International Law

(redirected from International public law)
Also found in: Dictionary, Thesaurus, Legal, Encyclopedia.
Related to International public law: International private law

International Law

The area of law dealing with relations between countries. International law consists of many aspects, both written and unwritten, but often refers to matters of war and peace, respect for human rights, international trade and commerce, and similar things. Institutions like the United Nations and the International Criminal Court purport to enforce international law, though their effectiveness is limited by the cooperation given by member states. In general, international law is governed by treaties between sovereign states.
References in periodicals archive ?
Unlike international public law, private sports law knows no boundaries.
It should make us uneasy about the relationship between domestic and international public law and about the notions of sovereignty on which they depend.
These relations are regulated by norms of International Public Law.
This recognises particular achievements in the following fields: defending human rights and fundamental freedoms (in particular the freedom of opinion and expression), protection of minority rights, respect for international public law, development of democracy and the implementation of the rule of law.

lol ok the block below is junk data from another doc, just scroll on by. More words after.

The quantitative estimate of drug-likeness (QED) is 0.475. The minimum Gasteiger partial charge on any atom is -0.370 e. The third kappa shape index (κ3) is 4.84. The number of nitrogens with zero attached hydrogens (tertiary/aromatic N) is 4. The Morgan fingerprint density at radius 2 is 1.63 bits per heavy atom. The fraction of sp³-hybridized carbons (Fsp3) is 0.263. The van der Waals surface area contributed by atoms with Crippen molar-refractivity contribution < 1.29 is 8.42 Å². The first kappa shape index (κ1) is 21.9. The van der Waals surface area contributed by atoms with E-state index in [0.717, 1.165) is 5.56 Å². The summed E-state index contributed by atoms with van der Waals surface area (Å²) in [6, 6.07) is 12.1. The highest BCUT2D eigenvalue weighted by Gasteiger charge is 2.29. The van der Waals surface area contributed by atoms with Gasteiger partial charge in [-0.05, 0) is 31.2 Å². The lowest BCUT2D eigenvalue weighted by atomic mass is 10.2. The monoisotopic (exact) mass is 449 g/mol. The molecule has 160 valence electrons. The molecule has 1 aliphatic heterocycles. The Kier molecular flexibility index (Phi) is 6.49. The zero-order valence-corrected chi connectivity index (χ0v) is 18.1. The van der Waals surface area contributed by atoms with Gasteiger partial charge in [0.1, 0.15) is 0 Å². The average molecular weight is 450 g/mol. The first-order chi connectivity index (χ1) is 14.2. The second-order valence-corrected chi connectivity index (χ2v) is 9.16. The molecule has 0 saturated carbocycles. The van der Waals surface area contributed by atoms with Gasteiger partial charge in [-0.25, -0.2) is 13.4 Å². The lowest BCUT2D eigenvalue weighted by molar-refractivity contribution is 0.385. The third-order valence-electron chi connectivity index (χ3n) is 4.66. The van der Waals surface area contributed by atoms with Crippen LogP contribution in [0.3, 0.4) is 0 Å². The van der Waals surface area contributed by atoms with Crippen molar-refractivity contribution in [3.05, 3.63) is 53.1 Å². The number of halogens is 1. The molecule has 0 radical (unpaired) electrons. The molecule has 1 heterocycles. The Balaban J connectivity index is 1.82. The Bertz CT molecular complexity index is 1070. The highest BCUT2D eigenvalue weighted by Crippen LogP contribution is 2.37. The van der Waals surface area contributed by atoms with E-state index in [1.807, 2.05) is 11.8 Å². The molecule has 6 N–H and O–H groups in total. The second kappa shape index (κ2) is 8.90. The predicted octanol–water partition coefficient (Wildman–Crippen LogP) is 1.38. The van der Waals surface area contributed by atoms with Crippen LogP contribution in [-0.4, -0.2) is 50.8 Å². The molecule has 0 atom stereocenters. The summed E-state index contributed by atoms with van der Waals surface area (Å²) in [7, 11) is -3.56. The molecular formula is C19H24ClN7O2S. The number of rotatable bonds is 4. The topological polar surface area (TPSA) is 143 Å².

Courses on international public law have been disappearing from the undergraduate curriculum for four decades.
Every student of international public law knows that already in the Middle Ages there was a very sophisticated body of discussion and jurisdiction in this field.
The Relationship of German National Law with International Public Law and with European Community Law.
In 2004 the International Court of Justice (ICJ) delivered an opinion in which it unequivocally stated that the route of the Wall (AKA 'the Separation Wall', AKA 'the Security Fence', 'AKA 'the Security Barrier', AKA 'the Apartheid Wall') violated international public law.

Financial browser ?
Full browser ?